Eight years ago, when he was 16, Kyle Cropsey spotted his dream car — and today it’s finally his.
The avid surfer had been on the lookout for a classic Volkswagen Microbus to buy when he saw one in a parking lot one day on his way to New York City's Rockaway Beach.
The blue and white 1971 model didn’t have a “For Sale” sign on it, but he wrote a note saying he wanted to buy it and slipped it through the window, Cropsey told Newsday.
“I was actually so disappointed when I stuffed the note in, because I saw it didn’t land on the seat, it went down to the floor. And I said to myself, ‘this person’s never going to see this note,’” Cropsey recalled.
The now high school teacher, who today owns a 1976 VW Westfalia van, says he got a phone call from a man named Cris Mead, whose father Cornelius had owned the van from the beach. Mead explained his dad had passed away recently at the age of 82.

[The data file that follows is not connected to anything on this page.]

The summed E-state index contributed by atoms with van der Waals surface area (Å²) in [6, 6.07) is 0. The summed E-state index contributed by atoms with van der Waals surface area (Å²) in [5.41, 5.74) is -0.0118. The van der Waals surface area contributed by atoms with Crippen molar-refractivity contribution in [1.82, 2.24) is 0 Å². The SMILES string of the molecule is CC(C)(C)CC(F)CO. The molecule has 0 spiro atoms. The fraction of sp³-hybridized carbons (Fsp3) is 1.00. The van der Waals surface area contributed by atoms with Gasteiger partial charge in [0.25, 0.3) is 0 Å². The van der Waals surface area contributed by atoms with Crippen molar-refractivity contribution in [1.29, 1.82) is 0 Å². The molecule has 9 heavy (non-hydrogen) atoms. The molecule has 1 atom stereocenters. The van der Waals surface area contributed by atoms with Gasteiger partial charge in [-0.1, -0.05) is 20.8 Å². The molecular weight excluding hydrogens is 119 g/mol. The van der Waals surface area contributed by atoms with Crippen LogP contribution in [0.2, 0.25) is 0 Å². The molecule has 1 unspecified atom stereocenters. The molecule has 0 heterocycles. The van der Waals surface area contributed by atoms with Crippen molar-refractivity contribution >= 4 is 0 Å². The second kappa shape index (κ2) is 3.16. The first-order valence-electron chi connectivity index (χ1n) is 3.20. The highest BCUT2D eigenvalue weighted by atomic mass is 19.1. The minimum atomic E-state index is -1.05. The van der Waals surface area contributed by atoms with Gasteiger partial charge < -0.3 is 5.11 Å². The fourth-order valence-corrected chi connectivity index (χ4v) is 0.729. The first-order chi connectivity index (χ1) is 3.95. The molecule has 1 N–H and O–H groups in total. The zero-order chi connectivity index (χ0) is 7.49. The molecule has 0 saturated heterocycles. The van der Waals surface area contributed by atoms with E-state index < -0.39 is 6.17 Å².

The younger Mead was handling his father’s estate when he found the note inside of a log book in the van and decided to give Cropsey a ring.
After learning about Cropsey’s love for the VW vans, stretching back to when he collected toy versions as a child, Mead and his relatives decided to give it to him, because they knew they couldn’t find a better home for a vehicle their father had treasured.
Mead said his father “spent more money on that van than any reasonable person would have” to keep it running all those years.
Cropsey said the act “kind of restored my faith in humanity.” He plans to refurbish the van while keeping the Meads up to date on the process and any adventures he goes on in it, which was a casual requirement of the deal, as the family remembers travelling the country in it and hopes that legacy lives on.